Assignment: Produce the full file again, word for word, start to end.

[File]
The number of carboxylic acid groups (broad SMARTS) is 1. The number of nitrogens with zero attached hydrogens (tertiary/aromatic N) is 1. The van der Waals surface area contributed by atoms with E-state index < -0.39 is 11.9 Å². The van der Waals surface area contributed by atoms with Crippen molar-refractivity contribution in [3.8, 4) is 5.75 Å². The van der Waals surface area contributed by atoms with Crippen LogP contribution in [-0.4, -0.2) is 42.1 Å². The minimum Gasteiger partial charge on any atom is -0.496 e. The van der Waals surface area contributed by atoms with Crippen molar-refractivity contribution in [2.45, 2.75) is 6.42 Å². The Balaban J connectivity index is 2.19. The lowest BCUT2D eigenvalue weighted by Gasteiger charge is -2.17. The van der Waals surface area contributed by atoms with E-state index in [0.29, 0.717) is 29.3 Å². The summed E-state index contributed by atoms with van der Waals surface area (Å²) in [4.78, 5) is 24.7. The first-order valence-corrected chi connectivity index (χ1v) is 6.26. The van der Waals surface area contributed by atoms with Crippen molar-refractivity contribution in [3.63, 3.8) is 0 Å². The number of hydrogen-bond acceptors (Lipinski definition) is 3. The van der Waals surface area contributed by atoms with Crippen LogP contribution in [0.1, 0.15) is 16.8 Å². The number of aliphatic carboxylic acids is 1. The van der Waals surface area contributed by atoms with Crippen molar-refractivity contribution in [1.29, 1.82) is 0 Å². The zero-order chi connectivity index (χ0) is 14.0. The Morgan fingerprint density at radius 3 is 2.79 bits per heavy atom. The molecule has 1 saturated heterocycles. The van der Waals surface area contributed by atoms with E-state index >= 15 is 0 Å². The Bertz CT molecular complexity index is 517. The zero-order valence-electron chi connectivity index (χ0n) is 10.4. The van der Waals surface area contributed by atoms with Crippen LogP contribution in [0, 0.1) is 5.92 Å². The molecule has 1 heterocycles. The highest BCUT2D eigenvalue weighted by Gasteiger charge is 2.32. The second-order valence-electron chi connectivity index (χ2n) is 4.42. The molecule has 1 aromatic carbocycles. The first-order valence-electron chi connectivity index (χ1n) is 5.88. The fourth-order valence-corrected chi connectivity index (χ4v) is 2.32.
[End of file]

The number of carboxylic acid groups (broad SMARTS) is 1. The number of nitrogens with zero attached hydrogens (tertiary/aromatic N) is 1. The van der Waals surface area contributed by atoms with E-state index < -0.39 is 11.9 Å². The van der Waals surface area contributed by atoms with Crippen molar-refractivity contribution in [3.8, 4) is 5.75 Å². The van der Waals surface area contributed by atoms with Crippen LogP contribution in [-0.4, -0.2) is 42.1 Å². The minimum Gasteiger partial charge on any atom is -0.496 e. The van der Waals surface area contributed by atoms with Crippen molar-refractivity contribution in [2.45, 2.75) is 6.42 Å². The Balaban J connectivity index is 2.19. The lowest BCUT2D eigenvalue weighted by Gasteiger charge is -2.17. The van der Waals surface area contributed by atoms with E-state index in [0.29, 0.717) is 29.3 Å². The summed E-state index contributed by atoms with van der Waals surface area (Å²) in [4.78, 5) is 24.7. The first-order valence-corrected chi connectivity index (χ1v) is 6.26. The van der Waals surface area contributed by atoms with Crippen molar-refractivity contribution in [3.63, 3.8) is 0 Å². The number of hydrogen-bond acceptors (Lipinski definition) is 3. The van der Waals surface area contributed by atoms with Crippen LogP contribution in [0.1, 0.15) is 16.8 Å². The number of aliphatic carboxylic acids is 1. The van der Waals surface area contributed by atoms with Crippen molar-refractivity contribution in [1.29, 1.82) is 0 Å². The zero-order chi connectivity index (χ0) is 14.0. The Morgan fingerprint density at radius 3 is 2.79 bits per heavy atom. The molecule has 1 saturated heterocycles. The van der Waals surface area contributed by atoms with E-state index >= 15 is 0 Å². The Bertz CT molecular complexity index is 517. The zero-order valence-electron chi connectivity index (χ0n) is 10.4. The van der Waals surface area contributed by atoms with Crippen LogP contribution in [0, 0.1) is 5.92 Å². The molecule has 1 heterocycles. The highest BCUT2D eigenvalue weighted by Gasteiger charge is 2.32. The second-order valence-electron chi connectivity index (χ2n) is 4.42. The molecule has 1 aromatic carbocycles. The first-order valence-electron chi connectivity index (χ1n) is 5.88. The fourth-order valence-corrected chi connectivity index (χ4v) is 2.32.